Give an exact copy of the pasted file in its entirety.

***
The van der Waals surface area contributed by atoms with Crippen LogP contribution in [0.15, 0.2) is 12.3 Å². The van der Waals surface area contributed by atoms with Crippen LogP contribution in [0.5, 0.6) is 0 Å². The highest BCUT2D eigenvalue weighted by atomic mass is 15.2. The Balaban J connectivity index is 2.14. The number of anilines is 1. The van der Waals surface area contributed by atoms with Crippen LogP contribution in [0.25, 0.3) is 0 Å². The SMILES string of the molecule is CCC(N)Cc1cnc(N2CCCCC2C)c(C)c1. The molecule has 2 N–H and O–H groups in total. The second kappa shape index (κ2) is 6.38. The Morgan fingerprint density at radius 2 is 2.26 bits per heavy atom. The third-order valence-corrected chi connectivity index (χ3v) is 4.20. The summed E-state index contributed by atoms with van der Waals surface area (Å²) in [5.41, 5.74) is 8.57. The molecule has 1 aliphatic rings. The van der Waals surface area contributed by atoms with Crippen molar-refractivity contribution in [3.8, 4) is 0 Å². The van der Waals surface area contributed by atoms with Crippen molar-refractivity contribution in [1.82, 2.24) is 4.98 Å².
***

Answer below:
The van der Waals surface area contributed by atoms with Crippen LogP contribution in [0.15, 0.2) is 12.3 Å². The van der Waals surface area contributed by atoms with Crippen LogP contribution in [0.5, 0.6) is 0 Å². The highest BCUT2D eigenvalue weighted by atomic mass is 15.2. The Balaban J connectivity index is 2.14. The number of anilines is 1. The van der Waals surface area contributed by atoms with Crippen LogP contribution in [0.25, 0.3) is 0 Å². The SMILES string of the molecule is CCC(N)Cc1cnc(N2CCCCC2C)c(C)c1. The molecule has 2 N–H and O–H groups in total. The second kappa shape index (κ2) is 6.38. The Morgan fingerprint density at radius 2 is 2.26 bits per heavy atom. The third-order valence-corrected chi connectivity index (χ3v) is 4.20. The summed E-state index contributed by atoms with van der Waals surface area (Å²) in [5.41, 5.74) is 8.57. The molecule has 1 aliphatic rings. The van der Waals surface area contributed by atoms with Crippen molar-refractivity contribution in [3.8, 4) is 0 Å². The van der Waals surface area contributed by atoms with Crippen molar-refractivity contribution in [1.82, 2.24) is 4.98 Å².